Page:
Most North Americans now live designer lives: sleep, eat, sit in car, work, shop, watch TV, sleep again. I doubt there’s more than a handful of free, spontaneous minutes anywhere in that cycle.

Smile Button Culture

The human spirit of prideful contrariness and fierce independence has been oddly tamed. We have evolved into a smile-button culture. We wear the trendiest fashions, drive the best cars industry can produce and project an image of incredible aff1uence-cool people living life to the hilt.

Behind that happy mask is a face so ugly it invariably shocks the hell out of my friends from developing countries who come to visit, expecting the giddy Americana depicted on TV and finding instead a horror show of disconnection and anomie.

Our mass media dispense a kind of Huxleyan “soma.” The most powerful narcotic in the world is the promise of belonging. And belonging is best achieved by conforming to the prescriptions of America™. In this way a perverted sense of cool takes hold of the imaginations of our children. And thus a heavily manipulative corporate ethos drives our culture.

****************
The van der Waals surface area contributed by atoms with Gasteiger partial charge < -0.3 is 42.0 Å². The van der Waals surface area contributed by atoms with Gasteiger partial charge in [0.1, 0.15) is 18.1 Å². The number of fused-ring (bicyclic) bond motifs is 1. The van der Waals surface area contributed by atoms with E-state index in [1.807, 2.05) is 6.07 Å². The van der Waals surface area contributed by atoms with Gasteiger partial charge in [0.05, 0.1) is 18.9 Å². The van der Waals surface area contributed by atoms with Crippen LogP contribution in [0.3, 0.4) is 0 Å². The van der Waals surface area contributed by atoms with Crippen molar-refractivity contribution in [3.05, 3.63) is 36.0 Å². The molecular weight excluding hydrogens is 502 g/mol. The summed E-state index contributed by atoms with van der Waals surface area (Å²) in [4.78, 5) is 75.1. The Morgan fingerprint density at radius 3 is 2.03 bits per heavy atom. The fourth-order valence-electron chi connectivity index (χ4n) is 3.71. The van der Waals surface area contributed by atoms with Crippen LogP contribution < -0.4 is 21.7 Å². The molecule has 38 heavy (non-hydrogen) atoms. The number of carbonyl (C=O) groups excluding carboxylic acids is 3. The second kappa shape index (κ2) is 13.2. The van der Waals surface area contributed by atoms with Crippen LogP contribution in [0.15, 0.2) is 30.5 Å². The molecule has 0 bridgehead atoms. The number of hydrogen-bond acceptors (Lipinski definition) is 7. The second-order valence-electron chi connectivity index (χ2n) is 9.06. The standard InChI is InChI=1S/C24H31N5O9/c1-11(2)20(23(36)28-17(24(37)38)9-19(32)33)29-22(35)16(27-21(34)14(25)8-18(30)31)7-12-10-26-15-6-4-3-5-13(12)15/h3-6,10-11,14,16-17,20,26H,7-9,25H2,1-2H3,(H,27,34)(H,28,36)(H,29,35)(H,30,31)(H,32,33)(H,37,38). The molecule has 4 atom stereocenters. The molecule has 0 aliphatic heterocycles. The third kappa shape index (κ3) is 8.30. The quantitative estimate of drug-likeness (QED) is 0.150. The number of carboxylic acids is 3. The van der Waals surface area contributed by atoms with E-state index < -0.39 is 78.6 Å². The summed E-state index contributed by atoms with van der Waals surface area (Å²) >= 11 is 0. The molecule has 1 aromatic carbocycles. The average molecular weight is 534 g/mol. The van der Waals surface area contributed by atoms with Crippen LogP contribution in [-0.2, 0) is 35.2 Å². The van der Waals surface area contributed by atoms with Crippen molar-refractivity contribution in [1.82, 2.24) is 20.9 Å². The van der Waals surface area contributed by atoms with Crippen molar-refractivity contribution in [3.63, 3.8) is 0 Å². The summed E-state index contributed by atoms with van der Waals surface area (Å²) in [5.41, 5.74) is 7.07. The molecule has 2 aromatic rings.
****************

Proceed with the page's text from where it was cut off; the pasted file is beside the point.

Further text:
The Facade of Cool

Cool is indispensable, and readily, endlessly dispensed. You can get it on every corner (for the right price), though it’s highly addictive and its effects are short-lived. If you’re here for cool today, you’ll almost certainly be back for more tomorrow.

American cool is a global pandemic. Communities, traditions, cultural heritages, sovereignty, whole histories are being replaced by a barren American monoculture.

Living in Japan during its period of sharpest transition to a western way of life, I was astonished by the speed and force with which the American brand took hold. I saw a culture with thousands of years of tradition behind it vanquished in two generations. Suddenly, high school girls were selling themselves after class for $150 a trick so they’d have cash to buy American jeans and handbags.

The Earth cannot support the lifestyle of the cool hunting American-style consumer. We have sought, bought, spewed and devoured too much, too fast, too brazenly, and now we’re about to pay.

Killing the Planet

Economic “progress” is killing the planet. This did not fully hit home for me until nightmarish environmental stories suddenly appeared on the news: acid rain, dying seals in the North Sea, medical waste washing up on New York beaches, garbage barges turned away from port after port, and the discovery that the milk in American mothers’ breasts had four times the amount of DDT permitted in cow’s milk.

To people like me, for whom time had always seemed like a constant, eternally moving train which people got on and, seventy years later, got off, it was the end of innocence. The premonition of ecocide — planetary death — became real and it terrified me. It still does.